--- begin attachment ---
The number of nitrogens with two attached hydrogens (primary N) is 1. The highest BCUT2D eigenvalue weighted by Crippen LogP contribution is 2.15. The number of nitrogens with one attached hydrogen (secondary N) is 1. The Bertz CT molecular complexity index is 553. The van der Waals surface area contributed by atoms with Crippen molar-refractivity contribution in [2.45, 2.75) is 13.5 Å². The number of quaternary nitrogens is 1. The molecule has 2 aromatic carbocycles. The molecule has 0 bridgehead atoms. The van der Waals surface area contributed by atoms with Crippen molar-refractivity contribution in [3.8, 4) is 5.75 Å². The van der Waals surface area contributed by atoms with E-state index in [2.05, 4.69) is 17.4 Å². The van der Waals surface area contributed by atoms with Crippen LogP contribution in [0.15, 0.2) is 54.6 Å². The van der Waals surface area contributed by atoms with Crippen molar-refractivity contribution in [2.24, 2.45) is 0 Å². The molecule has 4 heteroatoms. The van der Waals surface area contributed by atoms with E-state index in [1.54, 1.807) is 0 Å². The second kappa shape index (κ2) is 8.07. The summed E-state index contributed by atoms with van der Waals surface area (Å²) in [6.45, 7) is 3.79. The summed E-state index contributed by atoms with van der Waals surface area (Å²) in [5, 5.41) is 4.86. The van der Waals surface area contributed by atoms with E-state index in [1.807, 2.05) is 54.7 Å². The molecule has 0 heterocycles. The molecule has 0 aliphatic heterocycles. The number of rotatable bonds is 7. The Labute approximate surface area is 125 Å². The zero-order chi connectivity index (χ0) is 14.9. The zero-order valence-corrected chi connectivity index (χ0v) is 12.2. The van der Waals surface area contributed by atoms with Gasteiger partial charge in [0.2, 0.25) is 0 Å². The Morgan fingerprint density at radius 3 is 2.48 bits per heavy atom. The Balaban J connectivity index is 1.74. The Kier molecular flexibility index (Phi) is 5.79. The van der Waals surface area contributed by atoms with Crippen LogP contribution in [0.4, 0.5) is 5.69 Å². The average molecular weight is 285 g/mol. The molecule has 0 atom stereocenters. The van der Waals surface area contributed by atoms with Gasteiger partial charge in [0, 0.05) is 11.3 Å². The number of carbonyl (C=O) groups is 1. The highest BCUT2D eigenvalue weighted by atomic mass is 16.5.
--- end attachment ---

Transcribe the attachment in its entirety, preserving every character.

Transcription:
The number of nitrogens with two attached hydrogens (primary N) is 1. The highest BCUT2D eigenvalue weighted by Crippen LogP contribution is 2.15. The number of nitrogens with one attached hydrogen (secondary N) is 1. The Bertz CT molecular complexity index is 553. The van der Waals surface area contributed by atoms with Crippen molar-refractivity contribution in [2.45, 2.75) is 13.5 Å². The number of quaternary nitrogens is 1. The molecule has 2 aromatic carbocycles. The molecule has 0 bridgehead atoms. The van der Waals surface area contributed by atoms with Crippen molar-refractivity contribution in [3.8, 4) is 5.75 Å². The van der Waals surface area contributed by atoms with E-state index in [2.05, 4.69) is 17.4 Å². The van der Waals surface area contributed by atoms with Crippen LogP contribution in [0.15, 0.2) is 54.6 Å². The van der Waals surface area contributed by atoms with Crippen molar-refractivity contribution in [2.24, 2.45) is 0 Å². The molecule has 4 heteroatoms. The van der Waals surface area contributed by atoms with E-state index in [1.54, 1.807) is 0 Å². The second kappa shape index (κ2) is 8.07. The summed E-state index contributed by atoms with van der Waals surface area (Å²) in [6.45, 7) is 3.79. The summed E-state index contributed by atoms with van der Waals surface area (Å²) in [5, 5.41) is 4.86. The van der Waals surface area contributed by atoms with E-state index in [1.807, 2.05) is 54.7 Å². The molecule has 0 heterocycles. The molecule has 0 aliphatic heterocycles. The number of rotatable bonds is 7. The Labute approximate surface area is 125 Å². The zero-order chi connectivity index (χ0) is 14.9. The zero-order valence-corrected chi connectivity index (χ0v) is 12.2. The van der Waals surface area contributed by atoms with Gasteiger partial charge in [0.2, 0.25) is 0 Å². The Morgan fingerprint density at radius 3 is 2.48 bits per heavy atom. The Balaban J connectivity index is 1.74. The Kier molecular flexibility index (Phi) is 5.79. The van der Waals surface area contributed by atoms with Crippen LogP contribution in [0.4, 0.5) is 5.69 Å². The average molecular weight is 285 g/mol. The molecule has 0 atom stereocenters. The van der Waals surface area contributed by atoms with Gasteiger partial charge in [0, 0.05) is 11.3 Å². The number of carbonyl (C=O) groups is 1. The highest BCUT2D eigenvalue weighted by atomic mass is 16.5.